Evanston City Council creates Harley Clarke advisory group


Sean Su/Daily Senior Staffer

Evanston police Sgt. Jodie Hart is sworn in Monday evening. Hart received a promotion along with two of his colleagues.

Ben Schaefer, Assistant City Editor

City Council unanimously voted to create a citizens group to report on alternatives to demolishing the Harley Clarke Mansion and provide a recommendation in May.

The group will be composed of seven members, including two members each from the Preservation Commission and the Park and Recreation Board with three members selected at large by the mayor.

“We hope you’ll take this opportunity to explore a wide range of uses for the property and tap into the city and community expertise that’s out there surrounding the issue,” said Diane Williams, incoming chair of the Evanston Preservation Commission.

Several Evanston residents spoke at the meeting about the imperative for finding a solution for the mansion.

“The mansion is a presence in this community overlooking the water,” Evanston resident Diane Korling said during a period for citizen comment. “It’s worth saving for the symbolism of a place on the water for everybody to use but certainly for educational purposes.”

Last week, the Illinois Department of Natural Resources formally declined a proposal to purchase the mansion and lease the land it rests on. The historical building, 2603 Sheridan Road, will become vacant in June when the Evanston Art Center finishes its move to its new location on Central Street.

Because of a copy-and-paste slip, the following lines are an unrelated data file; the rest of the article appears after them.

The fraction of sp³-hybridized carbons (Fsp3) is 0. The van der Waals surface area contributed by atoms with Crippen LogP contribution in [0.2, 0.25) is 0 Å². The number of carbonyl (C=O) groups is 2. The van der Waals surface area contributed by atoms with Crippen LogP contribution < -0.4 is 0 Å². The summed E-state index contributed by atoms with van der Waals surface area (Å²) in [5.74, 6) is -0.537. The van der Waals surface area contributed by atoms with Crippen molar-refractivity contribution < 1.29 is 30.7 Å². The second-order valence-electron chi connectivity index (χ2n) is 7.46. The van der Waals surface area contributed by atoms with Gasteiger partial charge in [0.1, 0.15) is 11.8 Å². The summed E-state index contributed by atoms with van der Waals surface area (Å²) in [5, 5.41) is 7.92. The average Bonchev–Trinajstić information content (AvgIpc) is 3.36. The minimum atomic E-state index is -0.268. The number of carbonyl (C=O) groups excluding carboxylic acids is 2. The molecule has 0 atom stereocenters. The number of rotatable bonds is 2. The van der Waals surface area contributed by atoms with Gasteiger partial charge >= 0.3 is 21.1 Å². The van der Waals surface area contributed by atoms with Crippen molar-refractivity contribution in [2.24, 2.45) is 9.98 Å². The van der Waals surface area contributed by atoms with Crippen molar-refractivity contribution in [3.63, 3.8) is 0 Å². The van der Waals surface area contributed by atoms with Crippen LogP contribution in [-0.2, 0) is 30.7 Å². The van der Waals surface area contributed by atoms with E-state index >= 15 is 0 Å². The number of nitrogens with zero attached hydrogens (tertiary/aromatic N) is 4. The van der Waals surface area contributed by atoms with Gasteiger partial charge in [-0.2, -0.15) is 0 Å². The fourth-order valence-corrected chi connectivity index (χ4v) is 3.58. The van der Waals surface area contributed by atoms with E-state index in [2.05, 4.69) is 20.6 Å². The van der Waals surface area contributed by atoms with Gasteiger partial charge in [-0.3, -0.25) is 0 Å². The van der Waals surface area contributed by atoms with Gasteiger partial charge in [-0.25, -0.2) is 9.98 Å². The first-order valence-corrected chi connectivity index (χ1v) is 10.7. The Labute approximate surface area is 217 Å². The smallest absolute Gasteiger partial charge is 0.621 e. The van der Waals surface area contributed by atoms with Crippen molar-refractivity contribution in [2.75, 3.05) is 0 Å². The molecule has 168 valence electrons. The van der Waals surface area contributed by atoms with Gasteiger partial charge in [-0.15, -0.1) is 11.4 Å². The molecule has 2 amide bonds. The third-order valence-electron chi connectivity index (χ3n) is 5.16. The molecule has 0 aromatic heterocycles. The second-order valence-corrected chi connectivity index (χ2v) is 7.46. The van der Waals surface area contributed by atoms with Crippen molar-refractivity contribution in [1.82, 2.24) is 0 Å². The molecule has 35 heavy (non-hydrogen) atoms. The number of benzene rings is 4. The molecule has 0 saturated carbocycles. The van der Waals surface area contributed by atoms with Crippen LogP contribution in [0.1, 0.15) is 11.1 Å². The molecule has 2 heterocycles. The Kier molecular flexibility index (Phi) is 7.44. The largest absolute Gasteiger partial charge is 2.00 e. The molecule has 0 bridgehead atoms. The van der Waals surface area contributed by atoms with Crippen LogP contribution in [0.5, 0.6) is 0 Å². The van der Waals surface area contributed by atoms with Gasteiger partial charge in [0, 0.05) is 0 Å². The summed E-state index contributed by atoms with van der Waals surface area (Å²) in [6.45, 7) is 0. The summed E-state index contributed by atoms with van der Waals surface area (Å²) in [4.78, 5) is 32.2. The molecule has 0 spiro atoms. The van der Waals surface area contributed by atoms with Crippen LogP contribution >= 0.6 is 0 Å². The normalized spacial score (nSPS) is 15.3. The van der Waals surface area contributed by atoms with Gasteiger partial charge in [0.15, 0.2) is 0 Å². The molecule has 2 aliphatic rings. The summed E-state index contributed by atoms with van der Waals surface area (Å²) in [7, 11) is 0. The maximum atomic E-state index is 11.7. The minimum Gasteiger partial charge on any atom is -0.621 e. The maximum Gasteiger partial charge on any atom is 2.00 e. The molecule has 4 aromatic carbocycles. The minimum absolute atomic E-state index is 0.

Aldermen discussed plans for the building Monday evening.

The IDNR backed out due to concerns over what leasing, and not owning, the land would mean for its ability to fund renovations as well as the incoming administration of Gov. Bruce Rauner, who was sworn in Monday.

“I think we should at least let his administration get its feet on the ground,” Ald. Melissa Wynne (3rd) said. “Then we can go back and see if there is some support for the IDNR program. Stranger things have happened.”

Ald. Delores Holmes (5th), however, expressed doubt about the likelihood of support from the new administration, citing the governor’s announcement to freeze all non-essential spending, his first decision in office.

Ald. Coleen Burrus (9th) outlined parameters under which any committee created should work. Those included a clear decision on whether the property will be sold, if the building will be brought up to code and the way that any recommendation would be financed.

Mayor Elizabeth Tisdahl emphasized the importance of a deadline for the committee’s decision.

“Once the building is unoccupied, that’s a different conversation than the one we’re having with the art center there,” she said.

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